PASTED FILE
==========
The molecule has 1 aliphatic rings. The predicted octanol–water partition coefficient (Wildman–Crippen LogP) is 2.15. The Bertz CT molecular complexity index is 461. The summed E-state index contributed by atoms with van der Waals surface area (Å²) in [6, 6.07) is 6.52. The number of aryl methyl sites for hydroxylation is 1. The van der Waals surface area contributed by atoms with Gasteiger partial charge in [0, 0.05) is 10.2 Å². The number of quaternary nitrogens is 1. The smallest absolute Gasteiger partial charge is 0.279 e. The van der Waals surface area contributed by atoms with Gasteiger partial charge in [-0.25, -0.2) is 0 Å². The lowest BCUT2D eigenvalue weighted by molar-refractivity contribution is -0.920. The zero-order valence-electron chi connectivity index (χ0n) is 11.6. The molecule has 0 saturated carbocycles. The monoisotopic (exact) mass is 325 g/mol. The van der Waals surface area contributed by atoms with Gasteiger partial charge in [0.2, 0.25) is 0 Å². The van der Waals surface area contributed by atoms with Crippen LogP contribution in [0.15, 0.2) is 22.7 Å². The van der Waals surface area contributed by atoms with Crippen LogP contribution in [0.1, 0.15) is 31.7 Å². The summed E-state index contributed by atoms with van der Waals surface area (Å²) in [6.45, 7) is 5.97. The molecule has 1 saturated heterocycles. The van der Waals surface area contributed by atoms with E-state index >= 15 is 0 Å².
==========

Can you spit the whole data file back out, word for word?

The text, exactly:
The molecule has 1 aliphatic rings. The predicted octanol–water partition coefficient (Wildman–Crippen LogP) is 2.15. The Bertz CT molecular complexity index is 461. The summed E-state index contributed by atoms with van der Waals surface area (Å²) in [6, 6.07) is 6.52. The number of aryl methyl sites for hydroxylation is 1. The van der Waals surface area contributed by atoms with Gasteiger partial charge in [0, 0.05) is 10.2 Å². The number of quaternary nitrogens is 1. The smallest absolute Gasteiger partial charge is 0.279 e. The van der Waals surface area contributed by atoms with Gasteiger partial charge in [-0.25, -0.2) is 0 Å². The lowest BCUT2D eigenvalue weighted by molar-refractivity contribution is -0.920. The zero-order valence-electron chi connectivity index (χ0n) is 11.6. The molecule has 0 saturated carbocycles. The monoisotopic (exact) mass is 325 g/mol. The van der Waals surface area contributed by atoms with Gasteiger partial charge in [0.2, 0.25) is 0 Å². The van der Waals surface area contributed by atoms with Crippen LogP contribution in [0.15, 0.2) is 22.7 Å². The van der Waals surface area contributed by atoms with Crippen LogP contribution in [0.1, 0.15) is 31.7 Å². The summed E-state index contributed by atoms with van der Waals surface area (Å²) in [6.45, 7) is 5.97. The molecule has 1 saturated heterocycles. The van der Waals surface area contributed by atoms with E-state index >= 15 is 0 Å².